Massive Rally in Washington D.C. Unites Jews in Support of Israel Amid Conflict with Hamas

Protesters from around the country, and D.C. region, gathered in a show of support for Israel, as well as to condemn antisemitism, and to demand the release of hostages who were taken captive by Hamas militants last month.

Nearly 300,000 Gather on National Mall to Advocate for Israel and Denounce Rising Antisemitism

In a historic display of unity and support for Israel, nearly 300,000 people convened on the National Mall in Washington D.C. on Tuesday. The rally, one of the largest gatherings of Jews in U.S. history, was a response to the ongoing war in Gaza and a stark increase in antisemitism globally.

Unprecedented Turnout Reflects Deep Concerns

Organized by the Jewish Federations of North America and Conference of Presidents of Major American Jewish Organizations, the rally brought together a diverse array of participants. Many attendees, like Jill Berkman from Maryland, expressed a sense of betrayal by allies who remained silent following the Hamas attacks on October 7. The turnout, estimated at 290,000 by organizers, was slightly lower than a pro-Palestinian rally held 10 days earlier.

Thousands of demonstrators flooded the National Mall in Washington, D.C., on Tuesday for a March for Israel rally to denounce antisemitism and call for the release of Israeli hostages by Hamas.

Varied Voices Echo Unity and Resolve

The voices at the rally ranged from political figures to celebrities, each contributing to a mosaic of perspectives united by support for Israel. From Wayne Sachs, a Philadelphia demonstrator advocating against growing antisemitism, to Lauren Fialkow, a progressive Democrat and former Bernie Sanders delegate, the attendees reflected a wide political spectrum.

Leading members of the U.S. Congress, including Senate Majority Leader Chuck Schumer, spoke at the rally. (Leah Millis/Reuters)

Political Tensions and Calls for Ceasefire

Politicians like newly-selected House Speaker Mike Johnson and actress Debra Messing were among the speakers. Johnson described calls for a ceasefire as “outrageous,” while Messing, a long-time Democratic activist, spoke of feeling abandoned by progressives. Controversially, John Hagee, a known antisemitic evangelical pastor, also addressed the crowd, advocating for Israel’s right to decide its military actions.

The pro-Israel march drew participants from around the country and the D.C. region, starting with an early morning minyan outside of the White House.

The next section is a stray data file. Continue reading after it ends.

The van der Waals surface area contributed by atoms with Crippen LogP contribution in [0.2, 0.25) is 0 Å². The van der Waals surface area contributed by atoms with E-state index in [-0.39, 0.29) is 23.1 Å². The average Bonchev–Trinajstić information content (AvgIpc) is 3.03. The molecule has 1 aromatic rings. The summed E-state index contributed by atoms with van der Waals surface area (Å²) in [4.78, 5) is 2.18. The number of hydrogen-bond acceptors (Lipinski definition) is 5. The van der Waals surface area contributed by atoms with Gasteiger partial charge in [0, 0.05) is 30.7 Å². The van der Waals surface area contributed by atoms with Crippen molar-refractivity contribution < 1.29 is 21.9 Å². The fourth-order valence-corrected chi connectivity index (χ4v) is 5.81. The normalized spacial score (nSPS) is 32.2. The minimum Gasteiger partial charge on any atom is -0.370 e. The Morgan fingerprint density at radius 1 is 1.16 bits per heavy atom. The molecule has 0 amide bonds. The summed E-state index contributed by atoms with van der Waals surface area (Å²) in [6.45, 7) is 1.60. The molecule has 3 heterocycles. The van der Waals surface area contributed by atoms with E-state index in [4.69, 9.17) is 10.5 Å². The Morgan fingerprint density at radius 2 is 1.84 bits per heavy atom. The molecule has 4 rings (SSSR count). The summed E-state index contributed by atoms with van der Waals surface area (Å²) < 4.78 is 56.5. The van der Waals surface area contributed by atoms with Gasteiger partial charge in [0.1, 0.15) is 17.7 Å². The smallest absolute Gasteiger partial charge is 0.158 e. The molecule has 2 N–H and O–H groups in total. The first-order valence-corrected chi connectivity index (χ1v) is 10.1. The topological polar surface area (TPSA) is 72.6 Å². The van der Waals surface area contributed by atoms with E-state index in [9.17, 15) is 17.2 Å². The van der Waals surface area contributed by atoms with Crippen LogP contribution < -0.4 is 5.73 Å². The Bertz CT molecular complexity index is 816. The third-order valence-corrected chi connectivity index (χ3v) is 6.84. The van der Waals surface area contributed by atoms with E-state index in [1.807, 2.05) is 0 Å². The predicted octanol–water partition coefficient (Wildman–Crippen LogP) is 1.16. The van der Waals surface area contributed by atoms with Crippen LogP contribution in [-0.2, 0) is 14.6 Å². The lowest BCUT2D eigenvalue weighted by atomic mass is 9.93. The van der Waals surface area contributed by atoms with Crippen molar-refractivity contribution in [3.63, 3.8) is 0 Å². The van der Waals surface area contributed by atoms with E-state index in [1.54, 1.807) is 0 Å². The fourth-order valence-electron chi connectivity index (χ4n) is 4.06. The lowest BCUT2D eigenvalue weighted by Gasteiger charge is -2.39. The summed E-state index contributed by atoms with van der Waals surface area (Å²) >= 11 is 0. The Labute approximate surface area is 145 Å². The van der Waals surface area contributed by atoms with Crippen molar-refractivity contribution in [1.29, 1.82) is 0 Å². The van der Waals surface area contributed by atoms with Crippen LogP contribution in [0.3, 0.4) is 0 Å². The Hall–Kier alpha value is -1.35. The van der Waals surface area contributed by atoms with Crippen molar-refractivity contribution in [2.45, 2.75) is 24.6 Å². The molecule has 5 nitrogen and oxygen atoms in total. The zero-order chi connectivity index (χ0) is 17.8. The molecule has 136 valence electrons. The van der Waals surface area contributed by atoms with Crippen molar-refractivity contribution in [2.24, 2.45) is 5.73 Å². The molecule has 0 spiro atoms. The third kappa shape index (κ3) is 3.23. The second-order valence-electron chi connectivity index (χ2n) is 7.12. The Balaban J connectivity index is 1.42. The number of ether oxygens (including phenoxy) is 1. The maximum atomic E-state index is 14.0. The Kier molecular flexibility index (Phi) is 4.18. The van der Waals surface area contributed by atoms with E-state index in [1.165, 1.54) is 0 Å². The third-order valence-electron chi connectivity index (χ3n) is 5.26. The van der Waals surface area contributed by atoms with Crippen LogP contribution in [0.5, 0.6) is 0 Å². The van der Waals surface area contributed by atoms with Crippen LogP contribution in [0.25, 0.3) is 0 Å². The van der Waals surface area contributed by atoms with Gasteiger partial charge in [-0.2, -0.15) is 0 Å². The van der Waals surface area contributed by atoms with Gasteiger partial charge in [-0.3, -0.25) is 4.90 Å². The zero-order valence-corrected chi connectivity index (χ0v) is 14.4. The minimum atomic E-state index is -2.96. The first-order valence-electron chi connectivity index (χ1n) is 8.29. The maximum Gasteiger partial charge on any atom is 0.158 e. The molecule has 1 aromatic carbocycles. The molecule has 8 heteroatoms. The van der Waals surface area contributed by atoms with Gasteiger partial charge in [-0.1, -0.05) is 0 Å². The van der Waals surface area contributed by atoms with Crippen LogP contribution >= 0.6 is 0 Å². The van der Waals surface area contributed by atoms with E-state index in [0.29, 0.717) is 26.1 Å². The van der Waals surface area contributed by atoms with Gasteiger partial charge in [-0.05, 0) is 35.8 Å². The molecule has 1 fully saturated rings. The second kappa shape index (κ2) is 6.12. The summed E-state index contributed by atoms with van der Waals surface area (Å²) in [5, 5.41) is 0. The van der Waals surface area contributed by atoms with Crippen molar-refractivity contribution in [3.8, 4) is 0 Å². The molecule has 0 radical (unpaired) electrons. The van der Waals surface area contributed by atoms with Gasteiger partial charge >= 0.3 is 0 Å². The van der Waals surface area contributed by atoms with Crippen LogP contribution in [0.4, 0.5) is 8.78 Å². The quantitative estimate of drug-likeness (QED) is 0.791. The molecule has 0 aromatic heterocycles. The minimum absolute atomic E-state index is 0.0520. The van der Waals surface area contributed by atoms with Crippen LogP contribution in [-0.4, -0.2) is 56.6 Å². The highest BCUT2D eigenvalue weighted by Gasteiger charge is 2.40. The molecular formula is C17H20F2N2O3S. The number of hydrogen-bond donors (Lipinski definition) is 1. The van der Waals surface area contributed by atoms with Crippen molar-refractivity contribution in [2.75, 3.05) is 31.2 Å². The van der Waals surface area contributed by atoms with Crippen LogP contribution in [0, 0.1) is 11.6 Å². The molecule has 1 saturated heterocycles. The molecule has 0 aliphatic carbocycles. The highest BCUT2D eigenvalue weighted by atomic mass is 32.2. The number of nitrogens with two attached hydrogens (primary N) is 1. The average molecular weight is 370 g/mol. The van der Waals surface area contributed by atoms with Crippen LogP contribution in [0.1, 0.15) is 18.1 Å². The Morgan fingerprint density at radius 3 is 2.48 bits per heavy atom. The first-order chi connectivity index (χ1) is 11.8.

Rallying Around the Hostages

A poignant focus of the rally was the demand for the release of over 200 hostages held by Hamas. Rachel Goldberg, mother of one of the hostages, shared the torment experienced by the families, adding a deeply personal element to the political discourse.

Lauren Fialkow of California is a progressive Democrat who says she’s disturbed by how she and other Jews have been treated since the Hamas attacks of Oct. 7. (Alex Panetta/CBC)

Criticism and Concerns Over Antisemitism

Critics of the rally included progressive groups and individuals who disapproved of some speakers, like Hagee, and the overall political stance. Yet, the underlying concern shared by many, like Meredith Weisel of the Anti-Defamation League, was the alarming rise in antisemitism in the U.S. and around the world.

Dvir Blivis, left, and Moti Kachlon, right, arrived before sunrise to set up a display of 239 pairs of shoes meant to symbolize those who’ve been taken hostage.
Tyrone Turner / DCist/WAMU

A Call for Unity and Peace

Despite differing views on how to achieve peace, the message of unity against terrorism and support for Israel’s right to defend itself resonated throughout the event. The crowd’s unified chant of “Am Yisrael chai” — “the people of Israel live” — encapsulated the spirit of the gathering.

Lauren Epstein, left, and Jaida Weisel, right, pose for a photo at the pro-Israel rally.
Tyrone Turner / DCist/WAMU

A Historic Moment Amidst Conflict

The rally stands as a significant moment in Jewish history, marking a time when Jews from various backgrounds and beliefs came together to voice their concerns and hopes for the future. It underscores the complexities of the Israeli-Palestinian conflict and the diverse opinions within the Jewish community about how to navigate these challenging times.